Explain the process to your client in detail including the “stages” of mediation.2 Mediation is not the “touchy/feely” process some litigators believe it is. Decide who will attend the session, what their roles will be, and prepare the client for his or her participation in the mediation process. Talk about possible settlement options before the mediation and discuss BATNA and WATNA.
Know your file well and reality test your client to be sure of its accuracy. Be honest in your assessment of the strengths and weaknesses of your clients case. The mediator will, at some time, likely ask what your client really wants/needs to reach a resolution. Your credibility will suffer if you do not have an answer.
PLAN YOUR STRATEGY
Devise a strategy about what your client desires to achieve and how you are going to do it. Consider your options and review your theory of the case. Do this as you would for litigation. Remember that effective advocates are brief, well-prepared, organised, know the law and the facts of the case.
THE OPENING STATEMENT IS IMPORTANT
You may want to open your client’s case in the mediation. Only do so if it advances your clients position. If it will only inflame the parties then let your client lead with their understanding. Do not give in to the temptation to grandstand. This is not court. Show that you understand the practice and dynamics of negotiation and use every opportunity to promote resolution. Be firm but not inflexible.
Put the clients case forward while at the same time, demonstrating that you recognize both sides will have to move if there is to be resolution. Do not threaten or bluster. Do not talk about money in your opening statement. Make sure your opening is to the other party, not the mediator. Your rhetoric is for the benefit of the other party not the mediator, since he or she has no decision making power. Make the opening clear and focus on key issues.
USE PRIVATE SESSIONS EFFECTIVELY
Work with the mediator and be as frank as possible. Make sure that there has been an agreement on whether private sessions are confidential before beginning teh discussion. Trust the mediator. He or she has the skills to help and can do much of your work for you if used correctly.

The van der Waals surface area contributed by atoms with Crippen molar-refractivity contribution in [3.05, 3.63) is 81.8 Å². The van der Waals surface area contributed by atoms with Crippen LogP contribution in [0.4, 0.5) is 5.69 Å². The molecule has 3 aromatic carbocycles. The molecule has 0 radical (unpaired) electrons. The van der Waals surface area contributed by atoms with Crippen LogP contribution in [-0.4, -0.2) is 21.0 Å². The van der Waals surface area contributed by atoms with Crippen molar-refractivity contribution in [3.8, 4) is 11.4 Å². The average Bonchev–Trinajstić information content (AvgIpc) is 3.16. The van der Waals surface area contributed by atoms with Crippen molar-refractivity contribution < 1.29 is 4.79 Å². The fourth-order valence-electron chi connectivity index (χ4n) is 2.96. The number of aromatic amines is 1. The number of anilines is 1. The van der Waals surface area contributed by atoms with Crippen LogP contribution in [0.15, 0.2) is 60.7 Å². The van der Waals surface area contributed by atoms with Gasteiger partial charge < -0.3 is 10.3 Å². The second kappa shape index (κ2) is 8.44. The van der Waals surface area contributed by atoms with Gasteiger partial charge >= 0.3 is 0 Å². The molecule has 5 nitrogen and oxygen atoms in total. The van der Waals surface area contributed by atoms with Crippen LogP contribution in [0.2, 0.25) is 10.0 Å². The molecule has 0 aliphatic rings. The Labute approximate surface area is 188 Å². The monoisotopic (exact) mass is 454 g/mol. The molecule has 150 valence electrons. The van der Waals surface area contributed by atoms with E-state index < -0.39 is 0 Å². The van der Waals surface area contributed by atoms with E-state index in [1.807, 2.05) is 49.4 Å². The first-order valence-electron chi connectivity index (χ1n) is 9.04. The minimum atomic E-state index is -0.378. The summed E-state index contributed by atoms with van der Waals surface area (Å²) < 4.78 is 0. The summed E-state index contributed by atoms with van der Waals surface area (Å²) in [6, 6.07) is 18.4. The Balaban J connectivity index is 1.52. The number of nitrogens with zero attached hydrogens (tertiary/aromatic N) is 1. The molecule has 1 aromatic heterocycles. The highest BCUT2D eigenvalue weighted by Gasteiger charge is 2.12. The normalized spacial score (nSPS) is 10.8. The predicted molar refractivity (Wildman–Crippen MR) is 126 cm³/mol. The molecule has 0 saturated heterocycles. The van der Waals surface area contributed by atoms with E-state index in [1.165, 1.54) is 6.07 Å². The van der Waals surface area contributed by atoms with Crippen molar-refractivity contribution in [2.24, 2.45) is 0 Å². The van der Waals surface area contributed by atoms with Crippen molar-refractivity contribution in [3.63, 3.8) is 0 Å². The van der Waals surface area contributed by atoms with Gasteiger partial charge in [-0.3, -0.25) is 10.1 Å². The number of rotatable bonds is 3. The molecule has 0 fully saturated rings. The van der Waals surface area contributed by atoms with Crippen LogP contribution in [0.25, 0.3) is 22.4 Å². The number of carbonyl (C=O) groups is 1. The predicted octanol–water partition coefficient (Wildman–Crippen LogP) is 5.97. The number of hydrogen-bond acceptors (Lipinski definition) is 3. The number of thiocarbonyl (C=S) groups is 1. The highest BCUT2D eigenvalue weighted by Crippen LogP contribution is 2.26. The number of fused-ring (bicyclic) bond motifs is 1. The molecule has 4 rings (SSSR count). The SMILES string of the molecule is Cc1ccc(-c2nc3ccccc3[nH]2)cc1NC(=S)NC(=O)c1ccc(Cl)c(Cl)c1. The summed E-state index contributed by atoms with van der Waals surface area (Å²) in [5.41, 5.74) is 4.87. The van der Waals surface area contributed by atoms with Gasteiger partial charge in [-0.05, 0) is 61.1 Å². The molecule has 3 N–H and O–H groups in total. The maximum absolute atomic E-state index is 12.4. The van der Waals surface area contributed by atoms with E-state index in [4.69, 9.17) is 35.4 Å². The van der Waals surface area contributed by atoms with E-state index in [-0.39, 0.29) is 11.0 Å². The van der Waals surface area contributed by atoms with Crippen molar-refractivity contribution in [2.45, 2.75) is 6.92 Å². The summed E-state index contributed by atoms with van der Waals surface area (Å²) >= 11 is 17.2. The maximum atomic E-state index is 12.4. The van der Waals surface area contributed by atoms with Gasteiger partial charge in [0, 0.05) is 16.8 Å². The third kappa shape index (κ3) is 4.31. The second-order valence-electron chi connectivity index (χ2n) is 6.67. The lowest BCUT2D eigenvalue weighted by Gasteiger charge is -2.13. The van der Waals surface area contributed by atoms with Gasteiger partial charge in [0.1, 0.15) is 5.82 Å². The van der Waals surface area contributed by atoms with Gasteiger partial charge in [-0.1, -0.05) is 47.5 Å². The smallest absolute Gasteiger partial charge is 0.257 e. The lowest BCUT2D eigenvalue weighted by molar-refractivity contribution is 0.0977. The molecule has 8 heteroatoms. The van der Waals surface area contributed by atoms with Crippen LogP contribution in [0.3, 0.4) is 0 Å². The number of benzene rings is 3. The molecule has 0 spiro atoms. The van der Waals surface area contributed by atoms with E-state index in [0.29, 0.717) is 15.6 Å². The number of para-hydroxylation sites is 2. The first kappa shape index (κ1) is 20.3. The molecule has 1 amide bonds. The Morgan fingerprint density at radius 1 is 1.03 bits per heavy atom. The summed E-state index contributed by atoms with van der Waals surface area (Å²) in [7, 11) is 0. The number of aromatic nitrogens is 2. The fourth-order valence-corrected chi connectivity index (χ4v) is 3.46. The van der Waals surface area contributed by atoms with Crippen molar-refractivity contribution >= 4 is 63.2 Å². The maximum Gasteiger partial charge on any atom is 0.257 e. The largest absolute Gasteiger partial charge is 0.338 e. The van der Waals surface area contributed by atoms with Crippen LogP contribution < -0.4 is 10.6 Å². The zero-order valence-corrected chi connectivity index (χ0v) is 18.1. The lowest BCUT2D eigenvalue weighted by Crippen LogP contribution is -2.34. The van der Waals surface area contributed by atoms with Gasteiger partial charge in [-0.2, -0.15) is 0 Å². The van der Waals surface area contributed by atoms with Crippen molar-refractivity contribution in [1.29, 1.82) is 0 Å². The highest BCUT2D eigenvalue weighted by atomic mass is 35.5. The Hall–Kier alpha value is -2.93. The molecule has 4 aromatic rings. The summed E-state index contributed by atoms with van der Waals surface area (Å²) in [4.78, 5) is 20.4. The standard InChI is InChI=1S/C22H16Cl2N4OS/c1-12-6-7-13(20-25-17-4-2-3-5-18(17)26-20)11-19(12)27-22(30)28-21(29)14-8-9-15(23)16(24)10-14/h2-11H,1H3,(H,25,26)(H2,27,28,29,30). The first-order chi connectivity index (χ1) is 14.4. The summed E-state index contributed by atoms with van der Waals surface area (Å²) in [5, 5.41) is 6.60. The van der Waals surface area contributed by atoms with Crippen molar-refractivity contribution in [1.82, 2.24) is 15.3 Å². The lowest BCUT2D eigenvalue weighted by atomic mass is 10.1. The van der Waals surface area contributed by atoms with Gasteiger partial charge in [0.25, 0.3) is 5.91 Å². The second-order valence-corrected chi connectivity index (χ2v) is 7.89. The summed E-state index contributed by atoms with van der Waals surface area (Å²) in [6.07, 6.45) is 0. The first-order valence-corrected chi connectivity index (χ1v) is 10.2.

BE PART OF THE SOLUTION NOT PART OF THE PROBLEM
Often forgotten, is that in mediation, the lawyer is truly “counsel” to the client. He or she helps the client present their side of the dispute and the clients interests to the other party.
The lawyer as problem-solver has the ability to analyse situations through a lens that sees both the clients and opposing parties interests. By translating client positions into interests, generating and assessing conventional and novel options to address the problem, counsel performs a valuable service to the client who often cannot step back from the conflict to see the light at the end of the tunnel. Perhaps most importantly, counsel can work to build consensus around an option which best addresses the goals and interests of a client or the parties involved.
Research studies have demonstrated that even when not as quick or inexpensive as expected, clients prefer the mediation option over litigation in 80%+ of cases. Participating in a mediation is hard work but a satisfied client is the best source of new business and revenue.
1 Spiller, P., “Dispute Resolution in New Zealand, 2nd ed.” (Oxford, 2007).
2 Ibid, at 93.
Galton, Eric, Representing Clients In Mediation, Dallas, American Lawyer Media/Texas Lawyer Press, 1994.
Lawrence, James K. L., “Mediation Advocacy: Partnering With The Mediator,”
(2000) 15 Ohio Journal on Dispute Resolution, 425.
Noble, Cinnie, L. Leslie Dizgun and D. Paul Emond, MEDIATION ADVOCACY: Effective Client Representation in Mediation Proceedings, Toronto, Emond Montgomery Publications, 1998.
Noble, Cinnie, Family Mediation: A Guide for Lawyers, Aurora, Ontario, Canada Law Book, 1999.